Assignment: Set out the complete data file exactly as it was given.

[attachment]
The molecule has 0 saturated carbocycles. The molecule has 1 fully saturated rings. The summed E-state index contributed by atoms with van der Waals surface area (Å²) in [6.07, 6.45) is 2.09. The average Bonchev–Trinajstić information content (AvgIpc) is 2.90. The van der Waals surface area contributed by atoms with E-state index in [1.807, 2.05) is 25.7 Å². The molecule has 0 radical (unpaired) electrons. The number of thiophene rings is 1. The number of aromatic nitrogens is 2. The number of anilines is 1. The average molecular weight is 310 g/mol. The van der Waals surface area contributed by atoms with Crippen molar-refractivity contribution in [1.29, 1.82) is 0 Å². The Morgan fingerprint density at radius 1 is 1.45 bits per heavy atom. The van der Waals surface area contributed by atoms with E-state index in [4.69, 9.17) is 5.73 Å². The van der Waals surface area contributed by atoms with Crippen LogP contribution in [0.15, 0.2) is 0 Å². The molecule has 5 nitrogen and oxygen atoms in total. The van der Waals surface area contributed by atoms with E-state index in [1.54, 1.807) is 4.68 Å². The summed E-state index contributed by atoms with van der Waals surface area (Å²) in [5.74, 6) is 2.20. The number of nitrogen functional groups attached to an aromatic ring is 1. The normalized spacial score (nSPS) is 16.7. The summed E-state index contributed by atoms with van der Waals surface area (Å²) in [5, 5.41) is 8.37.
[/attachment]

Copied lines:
The molecule has 0 saturated carbocycles. The molecule has 1 fully saturated rings. The summed E-state index contributed by atoms with van der Waals surface area (Å²) in [6.07, 6.45) is 2.09. The average Bonchev–Trinajstić information content (AvgIpc) is 2.90. The van der Waals surface area contributed by atoms with E-state index in [1.807, 2.05) is 25.7 Å². The molecule has 0 radical (unpaired) electrons. The number of thiophene rings is 1. The number of aromatic nitrogens is 2. The number of anilines is 1. The average molecular weight is 310 g/mol. The van der Waals surface area contributed by atoms with Crippen molar-refractivity contribution in [1.29, 1.82) is 0 Å². The Morgan fingerprint density at radius 1 is 1.45 bits per heavy atom. The van der Waals surface area contributed by atoms with E-state index in [4.69, 9.17) is 5.73 Å². The van der Waals surface area contributed by atoms with Crippen LogP contribution in [0.15, 0.2) is 0 Å². The molecule has 5 nitrogen and oxygen atoms in total. The van der Waals surface area contributed by atoms with E-state index in [1.54, 1.807) is 4.68 Å². The summed E-state index contributed by atoms with van der Waals surface area (Å²) in [5.74, 6) is 2.20. The number of nitrogen functional groups attached to an aromatic ring is 1. The normalized spacial score (nSPS) is 16.7. The summed E-state index contributed by atoms with van der Waals surface area (Å²) in [5, 5.41) is 8.37.